As a minor disclaimer, I’m always careful about books offering to be a “guide” to anything. Of course, there is nothing wrong with seeking guidance. I just want to make sure I repeat one of my mentor’s favorite phrases; “Keep what works for you, leave what doesn’t.” (Thank you Melissa Kincheloe, LCMFT). Never take a reading or a lesson wholesale. Take what works for YOU and leave what doesn’t.
Do you feel angry with how others have been handling the COVID-19 pandemic or constant stark evidence of institutional racism? Do you ever catch yourself feeling pissed about something and telling yourself immediately to LET IT GO. Sometimes we don’t need to let it go. I’ll argue that it’s quite often. Of course, there are unhealthy and harmful ways of venting anger, but I second Dr. Lerner’s position that women are taught to ignore their anger far too often.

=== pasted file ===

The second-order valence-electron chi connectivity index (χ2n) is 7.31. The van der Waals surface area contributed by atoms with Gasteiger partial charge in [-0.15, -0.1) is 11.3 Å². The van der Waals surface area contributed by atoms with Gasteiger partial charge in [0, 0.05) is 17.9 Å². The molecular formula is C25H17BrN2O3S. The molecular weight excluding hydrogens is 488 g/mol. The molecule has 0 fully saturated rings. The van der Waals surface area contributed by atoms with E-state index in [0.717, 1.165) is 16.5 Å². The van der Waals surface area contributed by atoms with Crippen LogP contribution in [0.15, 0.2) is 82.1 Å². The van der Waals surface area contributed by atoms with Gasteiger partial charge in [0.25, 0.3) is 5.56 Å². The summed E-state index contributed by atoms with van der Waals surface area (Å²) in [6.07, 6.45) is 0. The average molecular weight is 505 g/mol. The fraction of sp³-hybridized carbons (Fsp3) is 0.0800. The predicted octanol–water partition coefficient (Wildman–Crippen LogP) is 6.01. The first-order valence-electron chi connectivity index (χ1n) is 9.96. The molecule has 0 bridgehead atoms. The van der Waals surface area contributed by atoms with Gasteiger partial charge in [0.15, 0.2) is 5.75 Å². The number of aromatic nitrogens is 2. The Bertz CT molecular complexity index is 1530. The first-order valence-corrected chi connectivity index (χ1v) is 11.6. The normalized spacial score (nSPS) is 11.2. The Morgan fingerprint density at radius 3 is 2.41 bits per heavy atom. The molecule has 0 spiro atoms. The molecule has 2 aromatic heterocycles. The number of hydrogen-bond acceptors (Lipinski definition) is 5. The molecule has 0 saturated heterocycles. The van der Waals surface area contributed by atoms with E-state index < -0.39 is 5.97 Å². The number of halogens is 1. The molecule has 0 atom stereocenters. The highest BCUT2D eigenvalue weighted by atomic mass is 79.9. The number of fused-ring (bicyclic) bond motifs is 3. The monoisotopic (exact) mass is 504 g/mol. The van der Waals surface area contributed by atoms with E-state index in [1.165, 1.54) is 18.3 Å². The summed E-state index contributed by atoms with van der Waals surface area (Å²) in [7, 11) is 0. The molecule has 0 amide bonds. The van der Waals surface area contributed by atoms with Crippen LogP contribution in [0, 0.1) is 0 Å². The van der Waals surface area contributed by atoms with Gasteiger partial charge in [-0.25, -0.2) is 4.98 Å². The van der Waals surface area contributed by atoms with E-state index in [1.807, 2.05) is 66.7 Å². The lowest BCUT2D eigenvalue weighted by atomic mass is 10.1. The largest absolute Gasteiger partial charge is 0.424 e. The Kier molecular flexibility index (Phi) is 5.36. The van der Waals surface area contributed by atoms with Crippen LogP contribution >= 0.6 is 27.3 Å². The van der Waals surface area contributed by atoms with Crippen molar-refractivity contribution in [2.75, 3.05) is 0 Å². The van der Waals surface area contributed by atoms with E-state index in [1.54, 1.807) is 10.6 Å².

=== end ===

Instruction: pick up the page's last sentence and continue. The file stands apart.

Maybe take a pause to listen to that anger. I’ll write more later about how anger is often laying comfortably on top of a different emotion. For now, listen to your anger (when it feels safe to) and maybe you’ll find a fairness in it. Personally, I find exercise, journaling, or a good talk with a friend to be a great way to vent anger if needed. Once it’s vented, anger can point us toward something important. It can point to fear, hurt, sadness etc. Either way, I’d love to hear how you were taught to think about your anger. Were you disallowed to acknowledge it at certain points in your life? What was that like? Take care, let me know how I can help.